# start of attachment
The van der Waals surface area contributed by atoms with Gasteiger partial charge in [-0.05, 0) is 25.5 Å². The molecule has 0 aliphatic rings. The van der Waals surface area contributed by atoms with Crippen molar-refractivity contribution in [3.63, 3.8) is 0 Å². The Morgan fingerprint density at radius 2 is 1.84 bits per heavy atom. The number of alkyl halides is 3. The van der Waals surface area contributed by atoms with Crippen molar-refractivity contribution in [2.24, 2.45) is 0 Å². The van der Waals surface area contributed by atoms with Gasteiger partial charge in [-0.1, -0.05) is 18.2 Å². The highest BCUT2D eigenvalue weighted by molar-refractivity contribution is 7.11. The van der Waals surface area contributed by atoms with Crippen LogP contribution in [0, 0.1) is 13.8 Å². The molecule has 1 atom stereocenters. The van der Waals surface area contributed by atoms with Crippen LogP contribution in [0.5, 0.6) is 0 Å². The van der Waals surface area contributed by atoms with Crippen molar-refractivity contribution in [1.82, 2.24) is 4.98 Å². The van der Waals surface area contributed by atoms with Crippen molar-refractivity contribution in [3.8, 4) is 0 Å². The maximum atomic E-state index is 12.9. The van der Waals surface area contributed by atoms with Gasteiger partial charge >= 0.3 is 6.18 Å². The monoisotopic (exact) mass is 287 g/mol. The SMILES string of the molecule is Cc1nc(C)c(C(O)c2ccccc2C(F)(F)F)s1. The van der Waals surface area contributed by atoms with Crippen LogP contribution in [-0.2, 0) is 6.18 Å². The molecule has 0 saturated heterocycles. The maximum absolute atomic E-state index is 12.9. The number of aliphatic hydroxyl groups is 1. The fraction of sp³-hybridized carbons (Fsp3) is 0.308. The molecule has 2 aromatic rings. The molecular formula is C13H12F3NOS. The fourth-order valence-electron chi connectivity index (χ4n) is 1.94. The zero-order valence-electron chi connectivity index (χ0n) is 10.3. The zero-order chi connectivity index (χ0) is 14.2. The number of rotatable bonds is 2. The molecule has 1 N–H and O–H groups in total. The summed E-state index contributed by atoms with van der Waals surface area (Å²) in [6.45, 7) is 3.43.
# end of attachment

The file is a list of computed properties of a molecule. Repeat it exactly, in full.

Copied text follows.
The van der Waals surface area contributed by atoms with Gasteiger partial charge in [-0.05, 0) is 25.5 Å². The molecule has 0 aliphatic rings. The van der Waals surface area contributed by atoms with Crippen molar-refractivity contribution in [3.63, 3.8) is 0 Å². The Morgan fingerprint density at radius 2 is 1.84 bits per heavy atom. The number of alkyl halides is 3. The van der Waals surface area contributed by atoms with Crippen molar-refractivity contribution in [2.24, 2.45) is 0 Å². The van der Waals surface area contributed by atoms with Gasteiger partial charge in [-0.1, -0.05) is 18.2 Å². The highest BCUT2D eigenvalue weighted by molar-refractivity contribution is 7.11. The van der Waals surface area contributed by atoms with Crippen LogP contribution in [0, 0.1) is 13.8 Å². The molecule has 1 atom stereocenters. The van der Waals surface area contributed by atoms with Crippen LogP contribution in [0.5, 0.6) is 0 Å². The van der Waals surface area contributed by atoms with Crippen molar-refractivity contribution in [1.82, 2.24) is 4.98 Å². The van der Waals surface area contributed by atoms with Crippen molar-refractivity contribution in [3.8, 4) is 0 Å². The maximum atomic E-state index is 12.9. The van der Waals surface area contributed by atoms with Gasteiger partial charge >= 0.3 is 6.18 Å². The monoisotopic (exact) mass is 287 g/mol. The SMILES string of the molecule is Cc1nc(C)c(C(O)c2ccccc2C(F)(F)F)s1. The van der Waals surface area contributed by atoms with Crippen LogP contribution in [-0.2, 0) is 6.18 Å². The molecule has 0 saturated heterocycles. The maximum absolute atomic E-state index is 12.9. The number of aliphatic hydroxyl groups is 1. The fraction of sp³-hybridized carbons (Fsp3) is 0.308. The molecule has 2 aromatic rings. The molecular formula is C13H12F3NOS. The fourth-order valence-electron chi connectivity index (χ4n) is 1.94. The zero-order valence-electron chi connectivity index (χ0n) is 10.3. The zero-order chi connectivity index (χ0) is 14.2. The number of rotatable bonds is 2. The molecule has 1 N–H and O–H groups in total. The summed E-state index contributed by atoms with van der Waals surface area (Å²) in [6.45, 7) is 3.43.